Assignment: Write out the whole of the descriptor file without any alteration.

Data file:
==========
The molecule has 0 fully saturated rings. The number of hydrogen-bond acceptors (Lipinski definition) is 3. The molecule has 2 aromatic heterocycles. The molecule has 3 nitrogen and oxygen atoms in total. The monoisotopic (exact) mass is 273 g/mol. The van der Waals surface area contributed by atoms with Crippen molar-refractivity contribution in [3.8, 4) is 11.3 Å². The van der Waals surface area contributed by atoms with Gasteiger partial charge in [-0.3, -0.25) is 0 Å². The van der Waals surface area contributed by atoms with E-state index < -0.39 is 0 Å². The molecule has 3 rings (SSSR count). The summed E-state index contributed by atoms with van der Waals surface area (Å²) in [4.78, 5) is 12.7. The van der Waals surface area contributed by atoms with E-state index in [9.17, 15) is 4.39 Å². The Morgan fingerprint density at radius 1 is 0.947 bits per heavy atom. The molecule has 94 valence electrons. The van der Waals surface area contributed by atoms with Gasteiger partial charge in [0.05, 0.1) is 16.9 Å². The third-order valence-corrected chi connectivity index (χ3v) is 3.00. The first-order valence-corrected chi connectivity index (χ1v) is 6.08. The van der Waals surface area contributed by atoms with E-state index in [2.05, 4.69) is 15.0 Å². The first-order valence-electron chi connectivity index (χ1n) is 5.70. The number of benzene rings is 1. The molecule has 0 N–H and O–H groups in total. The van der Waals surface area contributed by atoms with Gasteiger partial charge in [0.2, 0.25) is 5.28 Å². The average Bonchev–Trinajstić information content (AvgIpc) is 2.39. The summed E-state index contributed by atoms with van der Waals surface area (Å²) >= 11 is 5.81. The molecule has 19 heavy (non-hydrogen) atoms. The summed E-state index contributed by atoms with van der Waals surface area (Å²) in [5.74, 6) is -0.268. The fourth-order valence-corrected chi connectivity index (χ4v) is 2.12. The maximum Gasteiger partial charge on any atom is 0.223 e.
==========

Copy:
The molecule has 0 fully saturated rings. The number of hydrogen-bond acceptors (Lipinski definition) is 3. The molecule has 2 aromatic heterocycles. The molecule has 3 nitrogen and oxygen atoms in total. The monoisotopic (exact) mass is 273 g/mol. The van der Waals surface area contributed by atoms with Crippen molar-refractivity contribution in [3.8, 4) is 11.3 Å². The van der Waals surface area contributed by atoms with Gasteiger partial charge in [-0.3, -0.25) is 0 Å². The van der Waals surface area contributed by atoms with E-state index < -0.39 is 0 Å². The molecule has 3 rings (SSSR count). The summed E-state index contributed by atoms with van der Waals surface area (Å²) in [4.78, 5) is 12.7. The van der Waals surface area contributed by atoms with E-state index in [9.17, 15) is 4.39 Å². The Morgan fingerprint density at radius 1 is 0.947 bits per heavy atom. The molecule has 94 valence electrons. The van der Waals surface area contributed by atoms with Gasteiger partial charge in [0.05, 0.1) is 16.9 Å². The third-order valence-corrected chi connectivity index (χ3v) is 3.00. The first-order valence-corrected chi connectivity index (χ1v) is 6.08. The van der Waals surface area contributed by atoms with E-state index in [2.05, 4.69) is 15.0 Å². The first-order valence-electron chi connectivity index (χ1n) is 5.70. The number of benzene rings is 1. The molecule has 0 N–H and O–H groups in total. The van der Waals surface area contributed by atoms with Gasteiger partial charge in [0.2, 0.25) is 5.28 Å². The average Bonchev–Trinajstić information content (AvgIpc) is 2.39. The summed E-state index contributed by atoms with van der Waals surface area (Å²) >= 11 is 5.81. The molecule has 19 heavy (non-hydrogen) atoms. The summed E-state index contributed by atoms with van der Waals surface area (Å²) in [5.74, 6) is -0.268. The fourth-order valence-corrected chi connectivity index (χ4v) is 2.12. The maximum Gasteiger partial charge on any atom is 0.223 e.